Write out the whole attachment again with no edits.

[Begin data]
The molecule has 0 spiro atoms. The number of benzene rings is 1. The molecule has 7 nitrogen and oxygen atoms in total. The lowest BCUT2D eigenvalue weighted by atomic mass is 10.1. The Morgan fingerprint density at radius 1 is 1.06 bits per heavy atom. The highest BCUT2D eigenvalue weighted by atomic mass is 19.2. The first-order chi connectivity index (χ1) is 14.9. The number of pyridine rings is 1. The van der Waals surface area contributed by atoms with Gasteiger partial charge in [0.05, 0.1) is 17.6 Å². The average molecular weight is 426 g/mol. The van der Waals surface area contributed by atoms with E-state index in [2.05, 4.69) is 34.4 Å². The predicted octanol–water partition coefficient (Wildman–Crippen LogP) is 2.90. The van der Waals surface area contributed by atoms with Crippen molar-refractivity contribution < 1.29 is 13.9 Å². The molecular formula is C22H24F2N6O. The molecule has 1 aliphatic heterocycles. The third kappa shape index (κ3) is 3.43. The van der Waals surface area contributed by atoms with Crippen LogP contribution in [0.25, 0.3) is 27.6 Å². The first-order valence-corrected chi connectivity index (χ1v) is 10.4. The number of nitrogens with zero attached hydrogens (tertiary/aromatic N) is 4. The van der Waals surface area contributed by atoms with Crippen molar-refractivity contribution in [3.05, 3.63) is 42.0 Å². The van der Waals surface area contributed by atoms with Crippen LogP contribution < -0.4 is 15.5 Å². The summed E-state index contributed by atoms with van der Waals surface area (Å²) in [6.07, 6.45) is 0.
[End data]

The molecule has 0 spiro atoms. The number of benzene rings is 1. The molecule has 7 nitrogen and oxygen atoms in total. The lowest BCUT2D eigenvalue weighted by atomic mass is 10.1. The Morgan fingerprint density at radius 1 is 1.06 bits per heavy atom. The highest BCUT2D eigenvalue weighted by atomic mass is 19.2. The first-order chi connectivity index (χ1) is 14.9. The number of pyridine rings is 1. The van der Waals surface area contributed by atoms with Gasteiger partial charge in [0.05, 0.1) is 17.6 Å². The average molecular weight is 426 g/mol. The van der Waals surface area contributed by atoms with E-state index in [2.05, 4.69) is 34.4 Å². The predicted octanol–water partition coefficient (Wildman–Crippen LogP) is 2.90. The van der Waals surface area contributed by atoms with Crippen molar-refractivity contribution < 1.29 is 13.9 Å². The molecular formula is C22H24F2N6O. The molecule has 1 aliphatic heterocycles. The third kappa shape index (κ3) is 3.43. The van der Waals surface area contributed by atoms with Crippen LogP contribution in [0.25, 0.3) is 27.6 Å². The first-order valence-corrected chi connectivity index (χ1v) is 10.4. The number of nitrogens with zero attached hydrogens (tertiary/aromatic N) is 4. The van der Waals surface area contributed by atoms with Crippen molar-refractivity contribution in [3.05, 3.63) is 42.0 Å². The van der Waals surface area contributed by atoms with Crippen LogP contribution < -0.4 is 15.5 Å². The summed E-state index contributed by atoms with van der Waals surface area (Å²) in [6.07, 6.45) is 0.